Since it is possible to determine and predict the precise location and velocity of everyday objects like Bouncy, classical mechanics is described as deterministic. Note that classical mechanics does not limit you to calculating Bouncy’s future location and velocity; you can also calculate Bouncy’s previous location and velocity. In other words, if you have enough computing capacity and knowledge of the present situation, you can know the location and velocity of classical objects like Bouncy for all time in the history of the universe!

The path of angry birds are classically predetermined. [Photo credit:]

But the following question will naturally arise in the curious reader’s head: How do we know thatNewton’s Second Law is to be trusted? How do we know that the whole of classical mechanics is correct? As always in science, the ultimate test of correctness is agreement with observation. And hundreds of years of observation have confirmed the accuracy of classical mechanics in describing the behavior of objects ranging from basketballs, cannonballs, and rockets to things the size of planets and stars.

In fact, for centuries the planets and stars themselves became the paragons of Newtonian physics’ sober splendor. The astounding predictability of the dance of the planets made the image of a clockwork universe indelible in the minds of generations of scientists.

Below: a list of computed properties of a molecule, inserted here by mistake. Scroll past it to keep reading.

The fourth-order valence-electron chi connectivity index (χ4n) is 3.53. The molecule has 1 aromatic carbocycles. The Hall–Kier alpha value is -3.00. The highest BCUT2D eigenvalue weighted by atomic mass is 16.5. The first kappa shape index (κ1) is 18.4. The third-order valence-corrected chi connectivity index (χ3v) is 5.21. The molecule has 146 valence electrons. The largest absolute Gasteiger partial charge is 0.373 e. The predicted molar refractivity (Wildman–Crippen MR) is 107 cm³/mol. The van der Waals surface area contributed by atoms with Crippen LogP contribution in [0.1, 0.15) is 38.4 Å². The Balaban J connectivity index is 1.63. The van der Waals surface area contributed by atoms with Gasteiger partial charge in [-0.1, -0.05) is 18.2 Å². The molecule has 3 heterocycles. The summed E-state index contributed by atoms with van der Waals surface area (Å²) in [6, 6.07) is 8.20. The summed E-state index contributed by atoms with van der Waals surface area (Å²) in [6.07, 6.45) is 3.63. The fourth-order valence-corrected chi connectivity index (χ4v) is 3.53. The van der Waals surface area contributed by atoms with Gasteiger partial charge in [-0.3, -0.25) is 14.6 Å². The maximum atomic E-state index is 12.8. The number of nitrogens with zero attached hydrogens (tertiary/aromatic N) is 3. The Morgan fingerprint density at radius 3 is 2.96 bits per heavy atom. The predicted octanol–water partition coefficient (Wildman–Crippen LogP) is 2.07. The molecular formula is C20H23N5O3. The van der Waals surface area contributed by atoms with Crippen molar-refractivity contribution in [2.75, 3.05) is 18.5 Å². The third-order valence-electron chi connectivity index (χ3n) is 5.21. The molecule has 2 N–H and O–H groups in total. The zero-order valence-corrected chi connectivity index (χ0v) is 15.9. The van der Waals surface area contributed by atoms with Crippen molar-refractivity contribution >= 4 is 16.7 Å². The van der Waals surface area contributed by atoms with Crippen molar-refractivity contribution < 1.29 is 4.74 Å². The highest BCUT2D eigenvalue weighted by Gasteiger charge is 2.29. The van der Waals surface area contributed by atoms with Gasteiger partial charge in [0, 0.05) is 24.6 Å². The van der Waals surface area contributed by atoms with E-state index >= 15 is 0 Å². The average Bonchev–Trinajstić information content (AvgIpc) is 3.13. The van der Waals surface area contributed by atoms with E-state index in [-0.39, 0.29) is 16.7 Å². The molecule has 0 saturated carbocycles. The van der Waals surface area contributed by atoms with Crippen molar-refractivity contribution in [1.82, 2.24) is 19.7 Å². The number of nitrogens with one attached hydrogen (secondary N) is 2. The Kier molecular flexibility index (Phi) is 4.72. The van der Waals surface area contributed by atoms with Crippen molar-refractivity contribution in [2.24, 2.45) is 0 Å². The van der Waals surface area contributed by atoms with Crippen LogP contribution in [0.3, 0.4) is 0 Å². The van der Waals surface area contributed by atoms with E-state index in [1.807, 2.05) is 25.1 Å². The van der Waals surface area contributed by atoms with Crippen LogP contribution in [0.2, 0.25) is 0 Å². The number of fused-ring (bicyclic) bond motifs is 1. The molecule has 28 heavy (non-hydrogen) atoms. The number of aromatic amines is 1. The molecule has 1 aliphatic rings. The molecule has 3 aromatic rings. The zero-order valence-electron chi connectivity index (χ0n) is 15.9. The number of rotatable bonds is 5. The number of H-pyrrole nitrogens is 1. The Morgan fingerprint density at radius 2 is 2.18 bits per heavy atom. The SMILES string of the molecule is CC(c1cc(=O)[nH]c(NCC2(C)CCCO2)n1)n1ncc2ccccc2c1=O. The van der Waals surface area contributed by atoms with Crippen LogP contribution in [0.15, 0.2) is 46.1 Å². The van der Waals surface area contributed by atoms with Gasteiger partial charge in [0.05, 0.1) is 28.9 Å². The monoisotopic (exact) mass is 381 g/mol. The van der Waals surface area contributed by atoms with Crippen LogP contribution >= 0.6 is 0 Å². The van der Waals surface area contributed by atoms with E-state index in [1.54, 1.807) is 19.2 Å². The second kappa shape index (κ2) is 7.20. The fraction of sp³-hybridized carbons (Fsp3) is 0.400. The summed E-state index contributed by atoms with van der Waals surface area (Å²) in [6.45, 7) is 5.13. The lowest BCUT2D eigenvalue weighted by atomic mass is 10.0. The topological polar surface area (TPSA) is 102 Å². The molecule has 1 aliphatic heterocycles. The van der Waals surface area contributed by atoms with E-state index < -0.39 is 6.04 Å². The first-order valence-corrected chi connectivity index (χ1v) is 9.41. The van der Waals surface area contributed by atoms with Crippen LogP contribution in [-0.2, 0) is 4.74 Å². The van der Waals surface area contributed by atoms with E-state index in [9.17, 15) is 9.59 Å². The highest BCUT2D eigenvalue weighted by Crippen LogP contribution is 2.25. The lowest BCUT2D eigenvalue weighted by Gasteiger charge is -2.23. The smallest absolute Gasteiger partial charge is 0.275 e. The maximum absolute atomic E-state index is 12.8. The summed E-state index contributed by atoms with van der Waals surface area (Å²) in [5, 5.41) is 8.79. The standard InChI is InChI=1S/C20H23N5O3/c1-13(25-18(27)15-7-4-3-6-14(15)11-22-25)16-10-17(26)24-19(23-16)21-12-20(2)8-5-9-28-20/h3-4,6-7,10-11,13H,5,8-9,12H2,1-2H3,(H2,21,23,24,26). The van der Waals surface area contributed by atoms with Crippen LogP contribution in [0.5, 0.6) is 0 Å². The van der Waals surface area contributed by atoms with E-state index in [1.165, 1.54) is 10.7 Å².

A grand orrery: a picture of the clockwork universe. [Photo credit:]

One cannot therefore blame scientists for initially thinking that electrons like Amber will also behave like Bouncy and other classical objects, and that the universe will appear to tick like a grandfather clock at all scales. However, the shocking discoveries of the early 20th century revealed to us that in the strange world of Amber and her fellow quantum objects, the clockwork dreams of classical physicists are regularly blown to smithereens.


Up Next on Quantum Queries:

  • So, where is Amber?
  • What is Heisenberg’s uncertainty principle all about?
  • What is the wave function?
  • What does the many worlds theory tell us about our Universe?

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What In The World is Laser? (Part 3 of 3)


[The author would like to thank the geniuses behind the new Microsoft Paint for making the figures in this part possible.]

How are laser beams produced?

Laser beams are the product of stimulated emission of light. But what is stimulated emission of light? Before we can answer this question, we must first discuss how matter interacts with light.


Light absorption

Matter and light interact in two ways: matter can absorb light or it can emit light. When an atom absorbs a photon of light (a photon of light is a quantum of light energy), it takes the energy of that photon and one of its electrons become excited (although not sexually). An electron orbits the nucleus of an atom in one of the possible orbits. Larger orbits (orbits that take the electron farther from the atom) have greater energy. Normally, an electron will orbit the nucleus in the smallest possible orbit. This orbit is called the ground state. When an electron gets excited, it jumps from the ground state to an orbit with a higher energy. Such an orbit is called an “excited state”. An electron is excited when it is on one of the excited states. The excitation of an electron (represented by the symbol e) by a photon is illustrated by Figure 1 below.